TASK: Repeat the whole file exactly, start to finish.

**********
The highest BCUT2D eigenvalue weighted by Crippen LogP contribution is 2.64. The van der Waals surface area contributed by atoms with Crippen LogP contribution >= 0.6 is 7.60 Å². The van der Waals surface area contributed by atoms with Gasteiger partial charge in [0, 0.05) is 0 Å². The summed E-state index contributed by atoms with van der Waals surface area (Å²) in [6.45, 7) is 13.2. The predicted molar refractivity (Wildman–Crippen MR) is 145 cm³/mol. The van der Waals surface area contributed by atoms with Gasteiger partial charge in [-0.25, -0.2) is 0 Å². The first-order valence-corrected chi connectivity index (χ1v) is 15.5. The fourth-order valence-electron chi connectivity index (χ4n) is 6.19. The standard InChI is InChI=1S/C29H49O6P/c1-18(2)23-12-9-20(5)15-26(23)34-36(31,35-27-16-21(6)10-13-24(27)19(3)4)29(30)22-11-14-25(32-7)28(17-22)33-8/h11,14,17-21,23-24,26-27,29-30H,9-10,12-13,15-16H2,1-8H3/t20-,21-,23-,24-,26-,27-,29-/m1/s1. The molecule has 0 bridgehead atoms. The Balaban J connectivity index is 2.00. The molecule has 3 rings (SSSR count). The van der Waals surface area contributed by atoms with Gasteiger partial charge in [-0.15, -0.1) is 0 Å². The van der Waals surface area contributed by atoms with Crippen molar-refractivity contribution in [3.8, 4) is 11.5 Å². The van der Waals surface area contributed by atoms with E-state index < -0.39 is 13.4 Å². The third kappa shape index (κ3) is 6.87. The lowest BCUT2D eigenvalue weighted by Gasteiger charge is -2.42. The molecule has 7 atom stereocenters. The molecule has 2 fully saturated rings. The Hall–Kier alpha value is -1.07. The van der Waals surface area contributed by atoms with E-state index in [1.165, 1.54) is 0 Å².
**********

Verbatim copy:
The highest BCUT2D eigenvalue weighted by Crippen LogP contribution is 2.64. The van der Waals surface area contributed by atoms with Crippen LogP contribution >= 0.6 is 7.60 Å². The van der Waals surface area contributed by atoms with Gasteiger partial charge in [0, 0.05) is 0 Å². The summed E-state index contributed by atoms with van der Waals surface area (Å²) in [6.45, 7) is 13.2. The predicted molar refractivity (Wildman–Crippen MR) is 145 cm³/mol. The van der Waals surface area contributed by atoms with Gasteiger partial charge in [-0.25, -0.2) is 0 Å². The first-order valence-corrected chi connectivity index (χ1v) is 15.5. The fourth-order valence-electron chi connectivity index (χ4n) is 6.19. The standard InChI is InChI=1S/C29H49O6P/c1-18(2)23-12-9-20(5)15-26(23)34-36(31,35-27-16-21(6)10-13-24(27)19(3)4)29(30)22-11-14-25(32-7)28(17-22)33-8/h11,14,17-21,23-24,26-27,29-30H,9-10,12-13,15-16H2,1-8H3/t20-,21-,23-,24-,26-,27-,29-/m1/s1. The molecule has 0 bridgehead atoms. The Balaban J connectivity index is 2.00. The molecule has 3 rings (SSSR count). The van der Waals surface area contributed by atoms with Gasteiger partial charge in [-0.15, -0.1) is 0 Å². The van der Waals surface area contributed by atoms with Crippen molar-refractivity contribution in [3.8, 4) is 11.5 Å². The van der Waals surface area contributed by atoms with E-state index < -0.39 is 13.4 Å². The third kappa shape index (κ3) is 6.87. The lowest BCUT2D eigenvalue weighted by Gasteiger charge is -2.42. The molecule has 7 atom stereocenters. The molecule has 2 fully saturated rings. The Hall–Kier alpha value is -1.07. The van der Waals surface area contributed by atoms with E-state index in [1.165, 1.54) is 0 Å².